PGSS Secretary-General Jonathan Mooney is part of two ongoing legal battles to allow PGSS to disaffiliate from the CSF. (Remi Lu / McGill Tribune)

PGSS member takes CFS to court over disassociation referendum

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McGill graduate student Ge Sa has formally requested that the Quebec Superior Court order the Canadian Federation of Students (CFS) to allow the Post-Graduate Students’ Society of McGill University (PGSS) to vote on leaving the CFS.

PGSS Councillor Sa appeared before the Court on March 18. The final decision on the case will be made after a two-day trial on Aug. 28 and 29.

This is the second attempt by PGSS to leave the CFS through a referendum. A previous attempt in 2010 was not recognized by the federation due to a disagreement about the length of the voting period. The case is also currently in court, as the CFS alleges that PGSS owes them approximately $270,000 in membership fees since the 2010 referendum.

On Oct. 11, Sa mailed a petition to the CFS with more than 2,000 signatures requesting permission to hold another referendum to leave the federation. A CFS representative acknowledged receiving  the petition on Oct. 29.

According to its bylaws, the CFS had 90 days to determine whether the petition was in order. When he did not receive a response in that timeframe, Sa filed court proceedings with the Quebec Superior Court to ensure that PGSS could schedule a referendum to leave the organization.

PGSS Secretary-General Jonathan Mooney explained that although there is no verdict currently, the trial in August is encouraging and leaves the possibility of a Fall referendum question.

“The judge offered dates for a trial to make a final decision over this summer,” Mooney said. “So the trial was fast-tracked—we’ll have a decision faster than it would be otherwise.”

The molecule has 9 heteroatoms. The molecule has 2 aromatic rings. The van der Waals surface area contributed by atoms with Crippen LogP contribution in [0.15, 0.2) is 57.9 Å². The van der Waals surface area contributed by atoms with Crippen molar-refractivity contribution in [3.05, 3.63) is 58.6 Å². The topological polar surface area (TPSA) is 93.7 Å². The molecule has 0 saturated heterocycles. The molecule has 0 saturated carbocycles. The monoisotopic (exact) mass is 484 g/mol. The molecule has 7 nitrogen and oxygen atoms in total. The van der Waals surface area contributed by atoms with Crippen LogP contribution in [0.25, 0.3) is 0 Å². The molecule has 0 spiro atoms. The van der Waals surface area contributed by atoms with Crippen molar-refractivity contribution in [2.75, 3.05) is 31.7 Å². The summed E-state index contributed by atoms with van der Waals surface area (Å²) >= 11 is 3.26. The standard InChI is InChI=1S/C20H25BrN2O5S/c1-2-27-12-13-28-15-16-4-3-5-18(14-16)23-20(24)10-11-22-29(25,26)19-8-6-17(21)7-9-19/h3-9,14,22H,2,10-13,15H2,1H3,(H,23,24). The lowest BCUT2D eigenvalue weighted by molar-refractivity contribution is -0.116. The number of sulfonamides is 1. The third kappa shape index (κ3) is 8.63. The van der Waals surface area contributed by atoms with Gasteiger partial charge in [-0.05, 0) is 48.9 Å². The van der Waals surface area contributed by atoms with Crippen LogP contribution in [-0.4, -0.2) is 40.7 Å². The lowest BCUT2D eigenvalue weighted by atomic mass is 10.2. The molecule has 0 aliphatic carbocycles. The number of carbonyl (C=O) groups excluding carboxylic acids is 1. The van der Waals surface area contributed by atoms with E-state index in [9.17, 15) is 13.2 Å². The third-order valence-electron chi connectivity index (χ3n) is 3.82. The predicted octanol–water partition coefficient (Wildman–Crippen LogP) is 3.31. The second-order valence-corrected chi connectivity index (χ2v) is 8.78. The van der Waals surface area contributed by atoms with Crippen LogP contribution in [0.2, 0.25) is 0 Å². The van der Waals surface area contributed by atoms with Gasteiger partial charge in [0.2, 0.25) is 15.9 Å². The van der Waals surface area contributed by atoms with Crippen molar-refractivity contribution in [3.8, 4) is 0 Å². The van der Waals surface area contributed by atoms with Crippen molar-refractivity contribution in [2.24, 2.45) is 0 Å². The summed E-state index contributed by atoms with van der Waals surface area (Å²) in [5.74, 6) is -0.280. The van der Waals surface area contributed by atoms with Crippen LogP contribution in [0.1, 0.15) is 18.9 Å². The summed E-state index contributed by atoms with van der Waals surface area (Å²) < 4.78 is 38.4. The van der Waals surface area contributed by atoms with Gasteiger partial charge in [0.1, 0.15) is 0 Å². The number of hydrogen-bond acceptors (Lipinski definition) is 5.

This trial is part of a seven-year dispute between PGSS and the federation. Sa explained that PGSS cannot afford to wait for the final verdict on the previous case to disaffiliate, as the membership fees for the federation continue to accumulate by approximately $50,000 per semester.

“The [2010] litigation is ongoing, and will likely drag on for several more years,” Sa said. “Until that gets resolved, we have to set aside a certain amount every year as contingency funding. What I’m trying to do is to have a referendum without prejudice to the previous litigation, just to determine from this point onwards, whether PGSS is still a member of CFS through this referendum.”

In addition to the two court cases, PGSS is also working to lobby the government to expand the Act Respecting The Accreditation and Financing of Students’ Associations (ARAFSA) to include regulation of leaving student organizations. They have met with Quebec Higher Education Minister Pierre Duschesne, who has expressed interest in the case, as well as Liberal higher education critic Pierre Arcand, who recently sent a letter to Duschesne in their support.

“Right now [ARAFSA] gives student organizations the right to be recognized by universities, and the right to assemble and be recognized by universities,” PGSS Financial Affairs Officer Erik Larson said. “But it doesn’t provide any way to disaffiliate from federal organizations.”

According to Sa, the PGSS’ multiple approaches to disaffiliation mean there should be some movement regarding membership this year.

“No matter what the outcomes of the previous litigation may be, we’ll have a referendum to see if we will continue to be a member of the CFS in the Fall semester,” Sa said. “On the other hand, we will push to lobby the government to devise more appropriate and fair approaches to the ways that student organizations should be.”